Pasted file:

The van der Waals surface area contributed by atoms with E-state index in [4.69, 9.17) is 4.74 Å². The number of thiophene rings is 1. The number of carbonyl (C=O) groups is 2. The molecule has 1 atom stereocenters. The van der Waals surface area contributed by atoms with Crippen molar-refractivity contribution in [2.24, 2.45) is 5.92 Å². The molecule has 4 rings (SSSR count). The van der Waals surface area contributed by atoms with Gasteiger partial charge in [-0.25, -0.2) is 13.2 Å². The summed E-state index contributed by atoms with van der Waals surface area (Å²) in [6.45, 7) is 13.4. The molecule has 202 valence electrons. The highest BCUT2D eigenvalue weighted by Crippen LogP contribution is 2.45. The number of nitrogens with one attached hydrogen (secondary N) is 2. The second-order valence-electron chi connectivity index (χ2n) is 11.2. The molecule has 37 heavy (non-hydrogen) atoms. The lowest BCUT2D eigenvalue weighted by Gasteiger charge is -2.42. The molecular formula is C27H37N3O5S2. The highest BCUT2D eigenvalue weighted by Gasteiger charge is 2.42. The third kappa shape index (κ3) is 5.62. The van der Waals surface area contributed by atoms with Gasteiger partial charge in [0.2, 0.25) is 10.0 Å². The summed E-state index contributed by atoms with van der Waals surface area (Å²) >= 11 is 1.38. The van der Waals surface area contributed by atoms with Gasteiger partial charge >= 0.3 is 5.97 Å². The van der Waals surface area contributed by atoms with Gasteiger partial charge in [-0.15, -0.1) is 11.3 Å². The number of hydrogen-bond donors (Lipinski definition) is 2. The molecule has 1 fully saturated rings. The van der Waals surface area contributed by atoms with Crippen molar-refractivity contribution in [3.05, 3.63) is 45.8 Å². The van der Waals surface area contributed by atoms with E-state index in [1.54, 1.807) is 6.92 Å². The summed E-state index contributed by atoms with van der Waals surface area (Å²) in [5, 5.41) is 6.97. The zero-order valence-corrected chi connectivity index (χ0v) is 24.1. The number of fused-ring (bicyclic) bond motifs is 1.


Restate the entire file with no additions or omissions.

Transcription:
The van der Waals surface area contributed by atoms with E-state index in [4.69, 9.17) is 4.74 Å². The number of thiophene rings is 1. The number of carbonyl (C=O) groups is 2. The molecule has 1 atom stereocenters. The van der Waals surface area contributed by atoms with Crippen molar-refractivity contribution in [2.24, 2.45) is 5.92 Å². The molecule has 4 rings (SSSR count). The van der Waals surface area contributed by atoms with Gasteiger partial charge in [-0.25, -0.2) is 13.2 Å². The summed E-state index contributed by atoms with van der Waals surface area (Å²) in [6.45, 7) is 13.4. The molecule has 202 valence electrons. The highest BCUT2D eigenvalue weighted by Crippen LogP contribution is 2.45. The number of nitrogens with one attached hydrogen (secondary N) is 2. The second-order valence-electron chi connectivity index (χ2n) is 11.2. The molecule has 37 heavy (non-hydrogen) atoms. The lowest BCUT2D eigenvalue weighted by Gasteiger charge is -2.42. The molecular formula is C27H37N3O5S2. The highest BCUT2D eigenvalue weighted by Gasteiger charge is 2.42. The third kappa shape index (κ3) is 5.62. The van der Waals surface area contributed by atoms with Gasteiger partial charge in [0.2, 0.25) is 10.0 Å². The summed E-state index contributed by atoms with van der Waals surface area (Å²) >= 11 is 1.38. The van der Waals surface area contributed by atoms with Gasteiger partial charge >= 0.3 is 5.97 Å². The van der Waals surface area contributed by atoms with Gasteiger partial charge in [-0.15, -0.1) is 11.3 Å². The number of hydrogen-bond donors (Lipinski definition) is 2. The molecule has 1 fully saturated rings. The van der Waals surface area contributed by atoms with Crippen molar-refractivity contribution in [3.05, 3.63) is 45.8 Å². The van der Waals surface area contributed by atoms with E-state index in [1.54, 1.807) is 6.92 Å². The summed E-state index contributed by atoms with van der Waals surface area (Å²) in [5, 5.41) is 6.97. The zero-order valence-corrected chi connectivity index (χ0v) is 24.1. The number of fused-ring (bicyclic) bond motifs is 1.